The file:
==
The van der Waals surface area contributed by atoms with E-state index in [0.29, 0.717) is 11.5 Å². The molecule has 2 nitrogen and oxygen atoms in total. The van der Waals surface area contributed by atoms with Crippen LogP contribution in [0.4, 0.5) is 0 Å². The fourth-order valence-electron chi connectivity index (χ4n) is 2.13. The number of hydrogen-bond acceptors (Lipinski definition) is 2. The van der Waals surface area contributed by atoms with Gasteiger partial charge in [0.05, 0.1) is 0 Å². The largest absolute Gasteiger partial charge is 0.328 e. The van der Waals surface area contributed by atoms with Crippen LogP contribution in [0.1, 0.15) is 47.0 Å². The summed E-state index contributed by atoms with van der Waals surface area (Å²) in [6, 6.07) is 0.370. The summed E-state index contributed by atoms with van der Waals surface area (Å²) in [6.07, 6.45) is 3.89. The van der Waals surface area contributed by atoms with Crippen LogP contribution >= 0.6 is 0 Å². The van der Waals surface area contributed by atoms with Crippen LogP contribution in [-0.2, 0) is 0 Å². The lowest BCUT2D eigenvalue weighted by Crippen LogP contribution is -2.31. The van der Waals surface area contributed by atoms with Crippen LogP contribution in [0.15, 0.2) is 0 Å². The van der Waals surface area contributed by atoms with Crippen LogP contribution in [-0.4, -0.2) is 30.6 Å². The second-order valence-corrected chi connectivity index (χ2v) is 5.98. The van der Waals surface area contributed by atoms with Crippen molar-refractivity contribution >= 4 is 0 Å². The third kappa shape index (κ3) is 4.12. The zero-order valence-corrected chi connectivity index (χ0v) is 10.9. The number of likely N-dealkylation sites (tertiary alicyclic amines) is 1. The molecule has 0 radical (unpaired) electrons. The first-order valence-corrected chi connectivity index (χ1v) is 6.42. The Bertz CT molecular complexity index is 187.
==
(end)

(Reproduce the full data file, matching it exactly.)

The van der Waals surface area contributed by atoms with E-state index in [0.29, 0.717) is 11.5 Å². The molecule has 2 nitrogen and oxygen atoms in total. The van der Waals surface area contributed by atoms with Crippen LogP contribution in [0.4, 0.5) is 0 Å². The fourth-order valence-electron chi connectivity index (χ4n) is 2.13. The number of hydrogen-bond acceptors (Lipinski definition) is 2. The van der Waals surface area contributed by atoms with Gasteiger partial charge in [0.05, 0.1) is 0 Å². The largest absolute Gasteiger partial charge is 0.328 e. The van der Waals surface area contributed by atoms with Crippen LogP contribution in [0.1, 0.15) is 47.0 Å². The summed E-state index contributed by atoms with van der Waals surface area (Å²) in [6, 6.07) is 0.370. The summed E-state index contributed by atoms with van der Waals surface area (Å²) in [6.07, 6.45) is 3.89. The van der Waals surface area contributed by atoms with Crippen LogP contribution >= 0.6 is 0 Å². The van der Waals surface area contributed by atoms with Crippen LogP contribution in [-0.2, 0) is 0 Å². The lowest BCUT2D eigenvalue weighted by Crippen LogP contribution is -2.31. The van der Waals surface area contributed by atoms with Crippen LogP contribution in [0.15, 0.2) is 0 Å². The van der Waals surface area contributed by atoms with Crippen LogP contribution in [-0.4, -0.2) is 30.6 Å². The second-order valence-corrected chi connectivity index (χ2v) is 5.98. The van der Waals surface area contributed by atoms with Crippen molar-refractivity contribution >= 4 is 0 Å². The third kappa shape index (κ3) is 4.12. The zero-order valence-corrected chi connectivity index (χ0v) is 10.9. The number of likely N-dealkylation sites (tertiary alicyclic amines) is 1. The molecule has 0 radical (unpaired) electrons. The first-order valence-corrected chi connectivity index (χ1v) is 6.42. The Bertz CT molecular complexity index is 187.